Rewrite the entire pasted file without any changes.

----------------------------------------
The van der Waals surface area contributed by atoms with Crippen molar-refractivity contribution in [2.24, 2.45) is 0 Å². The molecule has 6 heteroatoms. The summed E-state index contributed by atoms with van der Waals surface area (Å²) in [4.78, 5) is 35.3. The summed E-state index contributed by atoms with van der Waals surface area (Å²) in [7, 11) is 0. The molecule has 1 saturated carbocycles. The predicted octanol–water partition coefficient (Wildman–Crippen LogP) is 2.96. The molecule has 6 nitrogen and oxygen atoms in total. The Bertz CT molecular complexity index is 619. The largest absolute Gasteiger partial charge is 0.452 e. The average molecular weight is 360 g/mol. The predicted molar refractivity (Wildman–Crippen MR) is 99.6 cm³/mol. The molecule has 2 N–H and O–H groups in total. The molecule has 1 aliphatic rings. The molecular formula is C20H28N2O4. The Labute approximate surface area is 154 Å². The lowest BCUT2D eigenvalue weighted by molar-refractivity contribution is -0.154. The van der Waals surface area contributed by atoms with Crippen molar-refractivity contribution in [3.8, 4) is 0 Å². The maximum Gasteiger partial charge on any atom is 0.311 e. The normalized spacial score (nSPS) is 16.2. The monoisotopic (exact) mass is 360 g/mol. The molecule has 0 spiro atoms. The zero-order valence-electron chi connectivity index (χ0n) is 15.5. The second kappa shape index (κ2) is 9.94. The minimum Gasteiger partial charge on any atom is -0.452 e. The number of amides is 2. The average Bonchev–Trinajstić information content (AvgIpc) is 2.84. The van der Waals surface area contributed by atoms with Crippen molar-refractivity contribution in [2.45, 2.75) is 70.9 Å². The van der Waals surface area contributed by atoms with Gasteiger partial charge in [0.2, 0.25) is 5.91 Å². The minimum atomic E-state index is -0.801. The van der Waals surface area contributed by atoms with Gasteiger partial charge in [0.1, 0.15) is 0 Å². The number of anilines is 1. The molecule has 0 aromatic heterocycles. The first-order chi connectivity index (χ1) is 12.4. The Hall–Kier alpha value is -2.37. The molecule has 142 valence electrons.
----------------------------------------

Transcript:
The van der Waals surface area contributed by atoms with Crippen molar-refractivity contribution in [2.24, 2.45) is 0 Å². The molecule has 6 heteroatoms. The summed E-state index contributed by atoms with van der Waals surface area (Å²) in [4.78, 5) is 35.3. The summed E-state index contributed by atoms with van der Waals surface area (Å²) in [7, 11) is 0. The molecule has 1 saturated carbocycles. The predicted octanol–water partition coefficient (Wildman–Crippen LogP) is 2.96. The molecule has 6 nitrogen and oxygen atoms in total. The Bertz CT molecular complexity index is 619. The largest absolute Gasteiger partial charge is 0.452 e. The average molecular weight is 360 g/mol. The predicted molar refractivity (Wildman–Crippen MR) is 99.6 cm³/mol. The molecule has 2 N–H and O–H groups in total. The molecule has 1 aliphatic rings. The molecular formula is C20H28N2O4. The Labute approximate surface area is 154 Å². The lowest BCUT2D eigenvalue weighted by molar-refractivity contribution is -0.154. The van der Waals surface area contributed by atoms with Crippen molar-refractivity contribution in [3.8, 4) is 0 Å². The maximum Gasteiger partial charge on any atom is 0.311 e. The normalized spacial score (nSPS) is 16.2. The monoisotopic (exact) mass is 360 g/mol. The molecule has 0 spiro atoms. The zero-order valence-electron chi connectivity index (χ0n) is 15.5. The second kappa shape index (κ2) is 9.94. The minimum Gasteiger partial charge on any atom is -0.452 e. The number of amides is 2. The average Bonchev–Trinajstić information content (AvgIpc) is 2.84. The van der Waals surface area contributed by atoms with Crippen molar-refractivity contribution in [2.45, 2.75) is 70.9 Å². The van der Waals surface area contributed by atoms with Gasteiger partial charge in [0.2, 0.25) is 5.91 Å². The minimum atomic E-state index is -0.801. The van der Waals surface area contributed by atoms with Gasteiger partial charge in [0.1, 0.15) is 0 Å². The number of anilines is 1. The molecule has 0 aromatic heterocycles. The first-order chi connectivity index (χ1) is 12.4. The Hall–Kier alpha value is -2.37. The molecule has 142 valence electrons.